Recent news from St. Paul is that lawmakers on both sides of the aisle support passing a new distracted driving bill here in Minnesota-- once that's way more restrictive than our current law. 

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Various stories from the capital earlier this week have detailed how two new laws that crack down on distracted driving in Minnesota are making their way through the state House and Senate.

According to this CBS-Minnesota story, the proposed bills-- referred to as the 'hands-free cell phone' bill-- would make it illegal to even hold your phone when you're behind the wheel in Minnesota. That's whether you're talking on your device making a call, sending or reading a text, or even using your GPS device. Simply holding your phone while you're driving would be illegal.

The only legal way you'd be able to use your phone while driving is through a hands-free device. 16 other states already have similar laws in effect, and both DFL and Republican lawmakers support this new bill. Governor Tim Walz says if it gets to his desk, he'll sign it.

Now while I'm all for cracking down on those drivers who text and drive, or check Facebook or Instagram (we've all seen them, right?) while behind the wheel, I'm not 100% sure I support all aspects of this new bill.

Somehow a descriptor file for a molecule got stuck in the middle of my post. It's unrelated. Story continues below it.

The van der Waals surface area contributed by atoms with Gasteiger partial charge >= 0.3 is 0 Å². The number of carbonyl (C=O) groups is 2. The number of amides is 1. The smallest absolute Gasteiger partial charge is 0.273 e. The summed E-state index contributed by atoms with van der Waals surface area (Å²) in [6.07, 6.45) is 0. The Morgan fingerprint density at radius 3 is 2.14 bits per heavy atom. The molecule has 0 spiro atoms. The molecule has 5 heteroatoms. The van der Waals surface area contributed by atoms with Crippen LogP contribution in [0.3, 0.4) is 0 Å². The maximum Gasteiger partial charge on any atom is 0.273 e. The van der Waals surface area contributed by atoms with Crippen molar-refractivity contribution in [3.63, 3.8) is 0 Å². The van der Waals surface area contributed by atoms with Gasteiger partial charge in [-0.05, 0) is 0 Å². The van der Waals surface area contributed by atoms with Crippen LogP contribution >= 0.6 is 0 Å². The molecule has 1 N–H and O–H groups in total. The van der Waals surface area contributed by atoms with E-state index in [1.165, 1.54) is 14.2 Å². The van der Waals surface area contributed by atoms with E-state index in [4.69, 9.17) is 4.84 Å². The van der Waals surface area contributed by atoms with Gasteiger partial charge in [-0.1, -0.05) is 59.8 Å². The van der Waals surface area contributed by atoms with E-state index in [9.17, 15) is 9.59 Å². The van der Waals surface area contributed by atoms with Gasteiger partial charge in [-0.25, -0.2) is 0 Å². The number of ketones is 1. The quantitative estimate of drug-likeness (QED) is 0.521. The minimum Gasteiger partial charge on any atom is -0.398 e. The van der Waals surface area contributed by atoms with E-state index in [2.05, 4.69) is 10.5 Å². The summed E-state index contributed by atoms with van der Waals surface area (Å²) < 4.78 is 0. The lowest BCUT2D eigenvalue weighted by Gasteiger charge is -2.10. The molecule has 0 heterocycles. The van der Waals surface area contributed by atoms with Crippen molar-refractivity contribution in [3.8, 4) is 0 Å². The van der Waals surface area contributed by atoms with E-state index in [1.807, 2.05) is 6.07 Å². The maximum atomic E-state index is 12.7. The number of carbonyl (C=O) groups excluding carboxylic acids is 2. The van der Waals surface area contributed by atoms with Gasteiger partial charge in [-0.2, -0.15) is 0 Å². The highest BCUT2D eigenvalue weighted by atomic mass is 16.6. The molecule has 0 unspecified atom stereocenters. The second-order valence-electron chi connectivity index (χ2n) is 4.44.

Under the proposed law, even talking on the phone-- if you're holding it up to your ear-- would be illegal. But is just talking on the phone any more distracting than if you're talking in-person with another passenger in your car?

And will Minnesota's current distracted driving law, which prohibits texting or reading anything on your phone-- even while you're stopped in traffic, like at a stop light or in a back-up-- also apply to the new law? I'm guessing it will.

So, if this new bill passes, unless your car is equipped with a hands-free phone option, like Apple Car Play or Google Auto (which mine isn't, because it's too old), we'd all better lock our phones in the trunk before we hit the road-- because even picking it up would make you a target for getting pulled over and cited.

Which, come to think of it, is the point of the law-- to get us to put those devices down while we're driving. And, I guess that really isn't such a bad option after all, is it?

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